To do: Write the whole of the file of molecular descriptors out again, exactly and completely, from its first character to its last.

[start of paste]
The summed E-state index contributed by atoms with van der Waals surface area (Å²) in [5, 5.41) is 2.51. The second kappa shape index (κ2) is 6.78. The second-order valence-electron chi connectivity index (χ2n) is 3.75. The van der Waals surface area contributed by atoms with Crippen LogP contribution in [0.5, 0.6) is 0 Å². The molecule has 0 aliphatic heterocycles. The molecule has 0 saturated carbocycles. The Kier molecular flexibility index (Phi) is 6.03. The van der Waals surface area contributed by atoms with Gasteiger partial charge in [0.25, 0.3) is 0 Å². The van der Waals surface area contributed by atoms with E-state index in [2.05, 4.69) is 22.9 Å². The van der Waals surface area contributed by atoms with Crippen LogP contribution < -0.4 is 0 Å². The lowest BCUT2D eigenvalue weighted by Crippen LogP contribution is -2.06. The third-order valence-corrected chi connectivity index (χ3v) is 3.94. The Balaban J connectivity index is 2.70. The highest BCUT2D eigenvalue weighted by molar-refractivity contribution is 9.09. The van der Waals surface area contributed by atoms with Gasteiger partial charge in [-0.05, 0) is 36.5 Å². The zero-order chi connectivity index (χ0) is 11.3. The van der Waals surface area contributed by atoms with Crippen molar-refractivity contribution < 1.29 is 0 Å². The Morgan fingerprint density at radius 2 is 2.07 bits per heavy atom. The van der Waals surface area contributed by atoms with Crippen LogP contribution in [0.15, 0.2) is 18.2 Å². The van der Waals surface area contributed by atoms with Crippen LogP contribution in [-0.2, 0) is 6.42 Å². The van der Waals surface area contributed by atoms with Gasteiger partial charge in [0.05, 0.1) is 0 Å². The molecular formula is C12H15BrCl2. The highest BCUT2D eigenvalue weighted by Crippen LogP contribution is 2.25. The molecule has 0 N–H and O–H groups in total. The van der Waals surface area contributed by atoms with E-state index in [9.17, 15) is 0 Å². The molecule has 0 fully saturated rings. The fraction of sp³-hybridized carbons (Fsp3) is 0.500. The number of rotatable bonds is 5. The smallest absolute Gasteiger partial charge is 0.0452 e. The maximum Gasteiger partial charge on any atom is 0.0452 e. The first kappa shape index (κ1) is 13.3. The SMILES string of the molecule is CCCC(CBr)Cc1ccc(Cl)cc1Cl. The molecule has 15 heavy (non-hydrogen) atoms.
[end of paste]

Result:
The summed E-state index contributed by atoms with van der Waals surface area (Å²) in [5, 5.41) is 2.51. The second kappa shape index (κ2) is 6.78. The second-order valence-electron chi connectivity index (χ2n) is 3.75. The van der Waals surface area contributed by atoms with Crippen LogP contribution in [0.5, 0.6) is 0 Å². The molecule has 0 aliphatic heterocycles. The molecule has 0 saturated carbocycles. The Kier molecular flexibility index (Phi) is 6.03. The van der Waals surface area contributed by atoms with Gasteiger partial charge in [0.25, 0.3) is 0 Å². The van der Waals surface area contributed by atoms with E-state index in [2.05, 4.69) is 22.9 Å². The van der Waals surface area contributed by atoms with Crippen LogP contribution < -0.4 is 0 Å². The lowest BCUT2D eigenvalue weighted by Crippen LogP contribution is -2.06. The third-order valence-corrected chi connectivity index (χ3v) is 3.94. The Balaban J connectivity index is 2.70. The highest BCUT2D eigenvalue weighted by molar-refractivity contribution is 9.09. The van der Waals surface area contributed by atoms with Gasteiger partial charge in [-0.05, 0) is 36.5 Å². The zero-order chi connectivity index (χ0) is 11.3. The van der Waals surface area contributed by atoms with Crippen molar-refractivity contribution < 1.29 is 0 Å². The Morgan fingerprint density at radius 2 is 2.07 bits per heavy atom. The van der Waals surface area contributed by atoms with Crippen LogP contribution in [0.15, 0.2) is 18.2 Å². The van der Waals surface area contributed by atoms with Crippen LogP contribution in [-0.2, 0) is 6.42 Å². The van der Waals surface area contributed by atoms with Gasteiger partial charge in [0.05, 0.1) is 0 Å². The molecular formula is C12H15BrCl2. The highest BCUT2D eigenvalue weighted by Crippen LogP contribution is 2.25. The molecule has 0 N–H and O–H groups in total. The van der Waals surface area contributed by atoms with E-state index in [9.17, 15) is 0 Å². The molecule has 0 fully saturated rings. The fraction of sp³-hybridized carbons (Fsp3) is 0.500. The number of rotatable bonds is 5. The smallest absolute Gasteiger partial charge is 0.0452 e. The maximum Gasteiger partial charge on any atom is 0.0452 e. The first kappa shape index (κ1) is 13.3. The SMILES string of the molecule is CCCC(CBr)Cc1ccc(Cl)cc1Cl. The molecule has 15 heavy (non-hydrogen) atoms.